By John L. Aaron
Andrew “Monster” Lyght, a former Demerara Cricket Club (DCC) Guyana player was born in 1956 and died in 2001. Seventeen years later many still consider his passing as untimely, given his cricketing prowess at the time of his death. He had the ability to electrify a cricket match. Almost two decades after his death, Monster is still fondly remembered and revered by many who played with him, or had the opportunity to see him at bat. It was his indomitable spirit and passion for the sport that is his legacy within the Guyanese cricketing community.
Andrew Lyght’s DCC and Malteenoes Sports Club are two of the premier and rival cricket clubs in Guyana, and that rivalry has extended to the USA with Atlantis Cricket Club – NY and Sheffield Cricket Club playing in the New York District Metropolitan Cricket Association league, and with social ties respectively to the two Guyanese clubs.
This past Sunday, the two New York based cricket clubs clashed in the league’s Clement “Busta” Lawrence Premier League 40-overs fixture, while competing for a separate trophy in the match titled the Andrew “Monster” Lyght Memorial Cup. This is the second year the two teams have competed for the cup. Last year Sheffield ran away with the inaugural match and a first lien on the trophy. This year, Atlantis staked its claim to the hardware in front of scores of supporters split between the two clubs.
The atmosphere at the Floyd Bennett Cricket Ground in Brooklyn, NY was electric, with the “old-timers” reliving the glory days of cricket in Guyana, and the rivalry between the two clubs in that country. At center stage was Basil Butcher, Jr. the son of former Guyana and West Indies Test player, Basil Butcher, Snr., and Linden Fraser, a former Guyana national player and USA cricket coach, along with Dr. Linden Dodson of Malteenoes fame and President of Sheffield Cricket Club.
With one eye on the match in progress and the vociferous recollections of playing in Guyana, those in attendance witnessed a match that progressed to an exciting and nail-biting finish worthy of being scripted for a movie screen.
Given the nickname “Monster” for his enormous appetite for cricket and for winning, Andrew Lyght would have been proud of the manner in which the two New York teams played the match in his honor. It was a grueling affair that embodied the very spirit of who Andrew Lyght was. It was a fight to the finish with the Atlantis inning winding down to the very last three deliveries and a three-wicket victory that often appeared elusive for the Alex Amsterdam led club; after winning the toss and inviting the star-studded Sheffield to take the first strike.
Sheffield was off to an impressive start, posting 90 for the opening partnership launched by Shemroy Barrington, a former Guyana Under-19 and first-class star and Syed Abdullah. The right-hand Barrington eventually posted 169 off 114 deliveries (12x6s, 12x4s), anchoring the Sheffield total of 309 for 5 in the allotted 40 overs. He was supported by the power-packing Pakistani batsman Syed Abdullah, 43 (1×6, 4x4s), Leeward Islands’ middle-order batsman Akeem Charles, 49 (4x6s, 3x4s), and Guyana and West Indies all-rounder Narsingh Deonarine, with a casual strolling 30.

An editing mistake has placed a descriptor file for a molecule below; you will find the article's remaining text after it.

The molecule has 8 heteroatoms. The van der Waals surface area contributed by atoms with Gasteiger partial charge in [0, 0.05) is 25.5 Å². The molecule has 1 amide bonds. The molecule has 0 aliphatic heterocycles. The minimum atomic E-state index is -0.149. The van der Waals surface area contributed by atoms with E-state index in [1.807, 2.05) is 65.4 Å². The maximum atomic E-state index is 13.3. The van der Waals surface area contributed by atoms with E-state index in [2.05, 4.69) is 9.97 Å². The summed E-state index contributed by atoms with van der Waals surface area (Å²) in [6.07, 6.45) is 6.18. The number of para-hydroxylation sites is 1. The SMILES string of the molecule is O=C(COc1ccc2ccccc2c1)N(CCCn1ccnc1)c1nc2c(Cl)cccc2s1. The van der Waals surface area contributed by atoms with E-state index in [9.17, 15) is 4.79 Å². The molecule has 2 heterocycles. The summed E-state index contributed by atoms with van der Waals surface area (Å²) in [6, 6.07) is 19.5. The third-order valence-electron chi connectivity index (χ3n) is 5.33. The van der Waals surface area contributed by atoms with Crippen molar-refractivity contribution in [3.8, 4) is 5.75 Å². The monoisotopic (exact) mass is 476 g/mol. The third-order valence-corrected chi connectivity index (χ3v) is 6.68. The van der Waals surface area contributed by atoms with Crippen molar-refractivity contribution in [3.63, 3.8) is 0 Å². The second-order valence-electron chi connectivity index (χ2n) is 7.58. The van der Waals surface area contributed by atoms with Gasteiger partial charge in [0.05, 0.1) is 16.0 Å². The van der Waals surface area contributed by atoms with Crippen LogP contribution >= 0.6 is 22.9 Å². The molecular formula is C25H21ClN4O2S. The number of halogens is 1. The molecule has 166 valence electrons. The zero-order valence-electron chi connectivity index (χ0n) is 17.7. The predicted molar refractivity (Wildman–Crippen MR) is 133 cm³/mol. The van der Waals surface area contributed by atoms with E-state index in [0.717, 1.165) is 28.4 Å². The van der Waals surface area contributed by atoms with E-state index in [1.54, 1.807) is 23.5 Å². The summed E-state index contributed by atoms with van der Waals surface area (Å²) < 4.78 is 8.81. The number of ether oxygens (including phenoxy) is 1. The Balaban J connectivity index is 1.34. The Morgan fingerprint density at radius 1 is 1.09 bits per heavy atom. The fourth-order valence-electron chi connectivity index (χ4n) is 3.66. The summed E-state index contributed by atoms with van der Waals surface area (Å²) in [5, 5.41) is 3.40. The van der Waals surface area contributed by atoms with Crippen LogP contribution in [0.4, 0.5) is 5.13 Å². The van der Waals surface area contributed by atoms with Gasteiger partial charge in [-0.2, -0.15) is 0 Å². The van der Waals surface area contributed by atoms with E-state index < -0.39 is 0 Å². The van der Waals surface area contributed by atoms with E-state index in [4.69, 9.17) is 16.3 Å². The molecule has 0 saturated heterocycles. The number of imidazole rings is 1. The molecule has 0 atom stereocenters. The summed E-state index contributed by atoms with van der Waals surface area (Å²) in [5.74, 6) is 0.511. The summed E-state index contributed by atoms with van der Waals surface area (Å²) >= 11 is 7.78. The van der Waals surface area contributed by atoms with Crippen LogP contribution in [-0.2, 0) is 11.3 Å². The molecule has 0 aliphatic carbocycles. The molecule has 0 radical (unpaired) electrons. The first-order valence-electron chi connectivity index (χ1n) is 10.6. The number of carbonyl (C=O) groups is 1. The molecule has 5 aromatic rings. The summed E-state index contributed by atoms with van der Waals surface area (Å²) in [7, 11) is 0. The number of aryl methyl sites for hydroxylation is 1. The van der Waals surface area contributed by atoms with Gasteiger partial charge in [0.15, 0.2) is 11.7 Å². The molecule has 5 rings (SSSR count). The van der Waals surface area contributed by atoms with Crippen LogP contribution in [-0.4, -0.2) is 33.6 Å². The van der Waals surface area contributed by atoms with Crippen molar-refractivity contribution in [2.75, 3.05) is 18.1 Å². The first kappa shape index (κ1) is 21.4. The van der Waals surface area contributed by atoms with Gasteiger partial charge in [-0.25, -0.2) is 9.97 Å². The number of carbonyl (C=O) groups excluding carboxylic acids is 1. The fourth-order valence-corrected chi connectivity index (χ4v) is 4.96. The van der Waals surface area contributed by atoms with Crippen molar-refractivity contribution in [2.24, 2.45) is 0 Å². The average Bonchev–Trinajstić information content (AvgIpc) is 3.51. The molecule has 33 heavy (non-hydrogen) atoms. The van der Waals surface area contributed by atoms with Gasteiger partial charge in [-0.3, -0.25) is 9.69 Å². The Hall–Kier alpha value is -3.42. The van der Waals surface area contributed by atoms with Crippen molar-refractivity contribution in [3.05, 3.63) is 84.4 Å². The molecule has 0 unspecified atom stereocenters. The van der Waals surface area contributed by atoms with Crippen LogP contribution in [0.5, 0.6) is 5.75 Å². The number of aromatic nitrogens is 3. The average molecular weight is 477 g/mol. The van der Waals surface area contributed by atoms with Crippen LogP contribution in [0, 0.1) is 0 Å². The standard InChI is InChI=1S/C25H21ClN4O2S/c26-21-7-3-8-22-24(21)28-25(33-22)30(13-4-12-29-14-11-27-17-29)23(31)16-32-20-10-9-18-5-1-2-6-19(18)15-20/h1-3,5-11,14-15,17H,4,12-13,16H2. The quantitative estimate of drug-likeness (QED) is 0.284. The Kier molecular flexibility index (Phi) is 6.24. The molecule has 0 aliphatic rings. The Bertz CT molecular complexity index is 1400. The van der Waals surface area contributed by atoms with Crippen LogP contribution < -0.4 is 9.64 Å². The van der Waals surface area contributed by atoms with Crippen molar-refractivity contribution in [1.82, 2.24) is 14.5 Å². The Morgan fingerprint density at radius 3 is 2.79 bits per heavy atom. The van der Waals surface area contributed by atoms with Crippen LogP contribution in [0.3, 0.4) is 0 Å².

Tasked with scoring 310 for victory, Atlantis led by USA national player Alex Amsterdam, led off with 63 from opener Randall Wilson off 57 balls (3x6s, 3x4s) after losing Francis Mendonca for 18, with the score at 38. Former Windward Islands’ Under-19 batsman Donwell Hector chipped in with 46, (6x4s). Despite earlier 72 and 57-run partnerships, it was Atlantis’ skipper Amsterdam who awakened the monster within to carry the rest of the team on his shoulders and over the victory line; turning in a captain’s unbeaten knock of 105 off 77 deliveries (1×6, 13x4s), and as the Atlantis inning was winding down to the 40 over mark, the excitement at Floyd Bennett could be felt down Flatbush Avenue into Brooklyn and along the Belt Parkway into Queens.
With Atlantis facing the possibility of missing this year’s play-offs and relegation to the bottom half of the league’s roster, Amsterdam’s knock may have been channeled by the spirit of the Monster himself Andrew Lyght. It was spiritually reflective of the personality and type of “can do” attitude which the late Demerara Cricket Club batsman brought to his team in Georgetown, Guyana.
Again, this year, it was not that the match did not matter to the pole positions of both Sheffield and Atlantis in the league’s point standings, it was more about honoring the memory of the late Andrew Lyght and his pugnacious approach to batting; that was on exhibition. From Sheffield’s Shemroy Barrington’s one and one-half ton, and Alex Amsterdam’s unbeaten and victorious century, the match was a living tribute to a monster of a player, gone but not forgotten.
The Andrew “Monster” Lyght Memorial Cup has now been shared by both New York teams, each with one lien. Next year’s winner will take complete ownership of the silver chalice.